Follow the Great HCMTrail Ride

This post is to tell you how to follow along with the great HCMTrail Ride in “sorta real-time.” It’s sorta real-time because I don’t know how much I’ll be able to post while I’m in the jungles of Laos. I’m told there is reasonably good cell phone coverage throughout the country…  but I’m not sure there will be much at places like The Dogs Head, or the Chokes. So I’ll be posting when I can.

There are four main companies in Laos providing coverage. They sell sim cards with a data plan. But unlike most of the US unlimited data plans, their data plans are quantity restricted. So I’ll be getting buying a sim card that you get a specific amount of data. Then you refill the card as you go. I don’t know how well it will work out in “real-time,” but we’ll see.

I’m going to use a “multi-media” approach. I’ll be posting on YouTube, Facebook, and here on the website. Since I won’t have unlimited internet time, I won’t go around to the usual social media sites to notify everyone when I’ve posted something. So… if you want to follow along, you need to “subscribe” to the three places I’ll be posting.

I’m taking a GoPro and a drone for videos which I’ll post on YouTube. This will probably some of the best stuff from the HCMT. Go to YouTube to subscribe. When you get to YouTube, click on subscribe and the little bell that pops up next to it. You’ll get a notification every time I post a new video.

Click here to go to the Ho Chi Minh Trail Ride YouTube videos.
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Click on SUBSCRIBE and then the little bell that pops up

I’ll post pics and a little bit of story to telling you what’s going on the HCMTrailRide FaceBook page. Go there and click both the Follow and Like buttons so the Facebook stuff will pop up in your news feed.

Click here to go to the Ho Chi Minh Trail Ride FaceBook page
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Click Follow and Like to have the HCMTrail Ride show up in your news feed.
You can comment here too.

I’ll be posting the longer stories along with pics right here on this website. I intend to write about each day as I go along. I want to be sure to tell you about everything while it’s fresh in my mind. To get emails of each post, enter your email address it the little box under the top banner pic. Then click on subscribe.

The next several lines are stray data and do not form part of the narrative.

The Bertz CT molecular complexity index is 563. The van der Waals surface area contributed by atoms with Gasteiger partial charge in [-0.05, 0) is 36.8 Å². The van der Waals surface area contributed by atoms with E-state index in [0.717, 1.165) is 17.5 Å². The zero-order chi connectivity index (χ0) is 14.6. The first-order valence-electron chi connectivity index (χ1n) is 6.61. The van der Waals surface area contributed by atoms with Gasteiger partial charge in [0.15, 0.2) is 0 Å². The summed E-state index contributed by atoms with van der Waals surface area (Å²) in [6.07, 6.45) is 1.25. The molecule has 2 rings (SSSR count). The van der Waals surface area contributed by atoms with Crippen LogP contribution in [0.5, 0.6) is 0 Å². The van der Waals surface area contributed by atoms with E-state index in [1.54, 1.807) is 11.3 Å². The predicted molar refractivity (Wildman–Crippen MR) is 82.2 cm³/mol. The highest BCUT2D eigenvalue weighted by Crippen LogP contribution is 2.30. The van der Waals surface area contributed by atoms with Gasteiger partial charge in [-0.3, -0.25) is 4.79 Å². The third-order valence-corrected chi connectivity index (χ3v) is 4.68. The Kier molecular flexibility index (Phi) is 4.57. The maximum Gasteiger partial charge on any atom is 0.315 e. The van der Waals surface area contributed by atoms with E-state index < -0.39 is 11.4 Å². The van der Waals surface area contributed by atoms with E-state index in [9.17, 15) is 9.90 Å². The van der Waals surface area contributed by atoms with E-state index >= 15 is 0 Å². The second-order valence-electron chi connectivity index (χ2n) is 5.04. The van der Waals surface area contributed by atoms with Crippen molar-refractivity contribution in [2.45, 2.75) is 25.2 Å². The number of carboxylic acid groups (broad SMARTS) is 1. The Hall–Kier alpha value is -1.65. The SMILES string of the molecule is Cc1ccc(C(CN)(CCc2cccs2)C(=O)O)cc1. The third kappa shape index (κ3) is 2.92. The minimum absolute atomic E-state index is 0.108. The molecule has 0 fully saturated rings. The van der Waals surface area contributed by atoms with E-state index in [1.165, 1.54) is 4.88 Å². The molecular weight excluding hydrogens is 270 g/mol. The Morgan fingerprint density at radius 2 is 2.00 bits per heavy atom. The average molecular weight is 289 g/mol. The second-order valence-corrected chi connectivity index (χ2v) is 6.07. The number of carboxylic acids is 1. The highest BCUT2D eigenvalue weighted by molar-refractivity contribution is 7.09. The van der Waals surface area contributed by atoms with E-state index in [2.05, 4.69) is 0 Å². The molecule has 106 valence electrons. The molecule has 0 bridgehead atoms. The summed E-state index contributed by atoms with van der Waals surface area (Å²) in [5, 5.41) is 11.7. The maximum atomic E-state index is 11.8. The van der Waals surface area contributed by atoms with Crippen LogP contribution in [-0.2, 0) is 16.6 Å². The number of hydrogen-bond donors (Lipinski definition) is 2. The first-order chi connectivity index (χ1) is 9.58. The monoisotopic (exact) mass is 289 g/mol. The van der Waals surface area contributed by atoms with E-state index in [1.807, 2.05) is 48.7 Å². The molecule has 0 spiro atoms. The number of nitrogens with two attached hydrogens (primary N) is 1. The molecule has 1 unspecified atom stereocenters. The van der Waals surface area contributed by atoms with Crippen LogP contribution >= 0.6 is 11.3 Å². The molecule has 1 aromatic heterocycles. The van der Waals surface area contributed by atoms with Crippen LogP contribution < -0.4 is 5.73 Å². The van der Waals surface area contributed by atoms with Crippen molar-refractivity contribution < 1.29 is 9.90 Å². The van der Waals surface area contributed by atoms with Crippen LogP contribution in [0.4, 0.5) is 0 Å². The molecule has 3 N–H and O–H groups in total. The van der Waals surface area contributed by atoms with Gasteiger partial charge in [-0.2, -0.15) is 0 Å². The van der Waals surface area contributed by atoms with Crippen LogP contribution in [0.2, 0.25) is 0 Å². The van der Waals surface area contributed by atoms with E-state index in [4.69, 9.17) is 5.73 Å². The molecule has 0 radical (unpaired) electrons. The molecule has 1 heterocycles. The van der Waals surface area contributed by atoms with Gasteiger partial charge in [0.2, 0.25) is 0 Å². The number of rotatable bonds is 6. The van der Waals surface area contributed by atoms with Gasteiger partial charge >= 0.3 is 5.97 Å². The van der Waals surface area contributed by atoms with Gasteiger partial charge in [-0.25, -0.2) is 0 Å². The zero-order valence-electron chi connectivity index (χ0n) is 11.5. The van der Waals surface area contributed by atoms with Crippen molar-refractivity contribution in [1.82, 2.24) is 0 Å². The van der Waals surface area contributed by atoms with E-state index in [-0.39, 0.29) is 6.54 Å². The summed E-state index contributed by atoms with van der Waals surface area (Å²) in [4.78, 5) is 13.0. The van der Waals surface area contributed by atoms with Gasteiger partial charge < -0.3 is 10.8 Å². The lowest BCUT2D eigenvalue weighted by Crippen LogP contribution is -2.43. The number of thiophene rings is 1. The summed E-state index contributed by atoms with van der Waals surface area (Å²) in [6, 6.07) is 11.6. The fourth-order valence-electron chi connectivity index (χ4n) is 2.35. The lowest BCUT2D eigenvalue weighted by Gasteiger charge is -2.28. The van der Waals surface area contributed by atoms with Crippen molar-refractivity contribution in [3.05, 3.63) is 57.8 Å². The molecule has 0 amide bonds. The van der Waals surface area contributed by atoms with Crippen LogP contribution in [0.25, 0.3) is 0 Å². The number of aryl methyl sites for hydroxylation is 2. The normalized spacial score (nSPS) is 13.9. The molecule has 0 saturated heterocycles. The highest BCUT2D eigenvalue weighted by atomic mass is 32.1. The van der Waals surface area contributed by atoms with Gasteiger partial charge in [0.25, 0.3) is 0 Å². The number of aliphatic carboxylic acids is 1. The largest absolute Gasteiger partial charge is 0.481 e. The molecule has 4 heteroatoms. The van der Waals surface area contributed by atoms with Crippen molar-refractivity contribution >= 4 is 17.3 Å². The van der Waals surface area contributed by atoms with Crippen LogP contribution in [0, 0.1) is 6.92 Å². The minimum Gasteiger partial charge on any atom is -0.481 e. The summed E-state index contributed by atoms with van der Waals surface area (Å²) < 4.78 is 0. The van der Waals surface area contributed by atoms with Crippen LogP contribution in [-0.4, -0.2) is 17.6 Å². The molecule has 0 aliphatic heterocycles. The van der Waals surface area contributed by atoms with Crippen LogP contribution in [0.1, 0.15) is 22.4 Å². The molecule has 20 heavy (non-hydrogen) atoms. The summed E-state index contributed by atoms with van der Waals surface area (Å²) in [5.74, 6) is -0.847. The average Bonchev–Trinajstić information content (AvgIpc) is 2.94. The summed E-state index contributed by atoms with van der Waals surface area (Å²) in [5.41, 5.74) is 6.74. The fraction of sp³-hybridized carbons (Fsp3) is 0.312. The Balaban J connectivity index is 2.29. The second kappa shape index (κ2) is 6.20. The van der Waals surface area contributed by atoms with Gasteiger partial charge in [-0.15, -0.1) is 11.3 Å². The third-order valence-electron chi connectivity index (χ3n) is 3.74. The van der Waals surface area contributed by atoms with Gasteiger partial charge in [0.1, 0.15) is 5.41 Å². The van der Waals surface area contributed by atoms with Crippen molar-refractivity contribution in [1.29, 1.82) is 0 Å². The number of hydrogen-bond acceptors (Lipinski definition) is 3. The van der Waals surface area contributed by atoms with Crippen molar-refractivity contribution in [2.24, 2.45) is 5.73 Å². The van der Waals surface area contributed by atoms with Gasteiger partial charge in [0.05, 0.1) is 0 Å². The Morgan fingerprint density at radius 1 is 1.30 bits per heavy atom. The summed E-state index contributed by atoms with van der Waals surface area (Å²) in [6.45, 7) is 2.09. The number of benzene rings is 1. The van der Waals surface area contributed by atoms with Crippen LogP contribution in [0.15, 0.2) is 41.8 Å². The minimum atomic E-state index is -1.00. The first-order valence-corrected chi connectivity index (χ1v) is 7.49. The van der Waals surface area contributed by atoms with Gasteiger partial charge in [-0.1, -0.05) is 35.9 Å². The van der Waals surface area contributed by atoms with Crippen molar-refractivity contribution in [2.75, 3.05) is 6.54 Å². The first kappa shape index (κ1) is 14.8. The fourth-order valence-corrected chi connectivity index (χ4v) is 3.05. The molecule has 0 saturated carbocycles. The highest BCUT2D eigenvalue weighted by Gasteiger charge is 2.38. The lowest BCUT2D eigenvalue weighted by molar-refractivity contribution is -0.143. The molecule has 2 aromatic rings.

I promise I won’t blast you with a bunch of junk mail or spam. You can always unsubscribe to any of the places you’ve subscribed to.

I have built-in lots of flexibility to the schedule. Except for the beginning and end dates, nothing is “cast in blood.” So… over the next few days (before I go), tell me what you want to see or know about. Leave me a note either on FaceBook or here.

Click here for the schedule

I also welcome your stories or comments about any of the places I’ll be going. I hope lots of folks will share stuff.  I’ll respond as I get a chance. If you’ve got a long story about a place I’m going, you are welcome to post it too. Keep in mind that this web site is moderated, so if you post a question, comment, or story here, it may not appear right away.

“Quickie” questions or comments will probably work best on FaceBook.

That’s all for now. I’ll “see ya” on “The Trail.”

Places to go – The PDJ

“Whoever controls the PDJ, controls Laos”                       

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I know… I said I would talk about “The Alamo” next in the series of “Places to Go.” But, I really can’t do that without talking about the PDJ and all that went with it first. Besides, the PDJ would likely be our first stop on the “Northern Loop.” So here we go.

Most aircrews simply referred to the region as the PDJ. The initials come from the name the French gave the region during their colonial reign: the Plaine des Jarres. Hence, the abbreviation, PDJ.

“Plaine des Jarres” translates to Plain of Jars. The name comes from the massive stone “jars” that were either human burial urns… or places to store rice-wine scattered around the region. Depending on who is telling the story, the PDJ is from several hundred square miles… up to 3,000 square miles.

Plaine des Jarres
Plane of Jars

 For this discussion, the importance of the PDJ isn’t the jars. Rather, it is the years of see-saw battles for control of the PDJ. You see… Continue reading